Caroline Flack has discussed her battle with depression that began in 2014, telling British tabloid The Sun on Sunday that her "lowest point" came at the 2016 Television BAFTAs, when host Graham Norton made a joke about the likelihood of her returning as X Factor presenter.
The Love Island star and singer Olly Murs received much criticism after they took over from Dermot O'Leary as X Factor co-hosts in 2015, with Flack telling the paper that she felt like "a bit of a joke" as she tried to make her mark on the ITV show while facing mental health issues off camera.
"We were getting slammed week in, week out and we couldn't do anything right," she continued.
"I could have walked on water one week and been told I couldn't swim. Even if I'd gone on there, done seven pirouettes and the splits, and magically whipped out some rabbits from my hat, people would have gone, 'But where's Dermot?'. I was fighting a losing battle."
At the British Academy Television Awards in May 2016, host Norton joked that viewers could get better odds on the executed Anne Boleyn coming back for the second series of BBC Two's historical drama Wolf Hall than Flack returning as X Factor presenter.
"I was sitting there in my dress, I didn't have a plus one, and Graham's first joke was basically, 'There's more chance of Anne Boleyn returning to Wolf Hall'," Flack recounted.
"I'm sure it was quite funny but not so much when you're the person living that life, sat in the BAFTAs and the cameras are on you.
"I remember the person next to me touching my arm in sympathy and just trying not to cry. I went home pretty much straight after. It was really horrible and my lowest point."
Flack said her battle with depression began after she was crowned Strictly Come Dancing champion in December 2014.
"It all started the day after I won Strictly," she said. "I woke up and felt like somebody had covered my body in clingfilm.
"I couldn't get up and just couldn't pick myself up at all that next year. I felt ridiculous, being so sad when I'd just won the biggest show on telly and had such an amazing job.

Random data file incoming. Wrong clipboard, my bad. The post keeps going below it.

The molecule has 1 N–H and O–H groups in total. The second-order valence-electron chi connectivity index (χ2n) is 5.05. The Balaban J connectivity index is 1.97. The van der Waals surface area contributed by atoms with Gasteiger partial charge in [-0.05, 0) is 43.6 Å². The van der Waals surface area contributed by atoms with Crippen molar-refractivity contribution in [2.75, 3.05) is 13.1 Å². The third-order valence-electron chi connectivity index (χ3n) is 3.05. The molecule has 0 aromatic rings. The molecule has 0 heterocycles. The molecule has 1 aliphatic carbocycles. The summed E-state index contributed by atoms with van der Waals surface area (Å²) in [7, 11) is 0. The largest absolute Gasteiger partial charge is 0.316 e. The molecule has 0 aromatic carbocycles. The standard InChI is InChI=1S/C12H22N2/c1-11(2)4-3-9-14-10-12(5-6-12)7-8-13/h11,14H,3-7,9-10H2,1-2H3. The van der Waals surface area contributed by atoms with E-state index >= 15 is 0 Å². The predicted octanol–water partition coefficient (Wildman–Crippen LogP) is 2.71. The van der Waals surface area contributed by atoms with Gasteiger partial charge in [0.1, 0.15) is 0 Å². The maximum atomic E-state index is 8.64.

"However, I felt like I was being held together by a piece of string which could snap at any time.
"People see the celebrity lifestyle and assume everything is perfect, but we're just like everyone else. Everyone is battling something emotional behind closed doors - that's life. Fame doesn't make you happy.
"Anti-depressants helped me get up in the morning, and stopped me from being sad, but what they also do is stop you from being happy.
"So I was just in this numb state. I stopped laughing at jokes, and that's just not me.
"I came off them after six months, as I realised feeling something was better than feeling nothing at all."
Flack, who celebrated a BAFTA win for Love Island in May and is making her West End debut in Chicago, said she wants to help to break down the stigma that still exists around mental health.
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"You would tell people if you have taken Nurofen or Lemsip, but not anti-depressants," she continued.
"There's a stigma around it. I used to go to the chemist to collect my prescription on a Sunday, thinking the pharmacist had probably seen me on telly the night before.
"I was mortified, which I now know is ridiculous and was all in my head."
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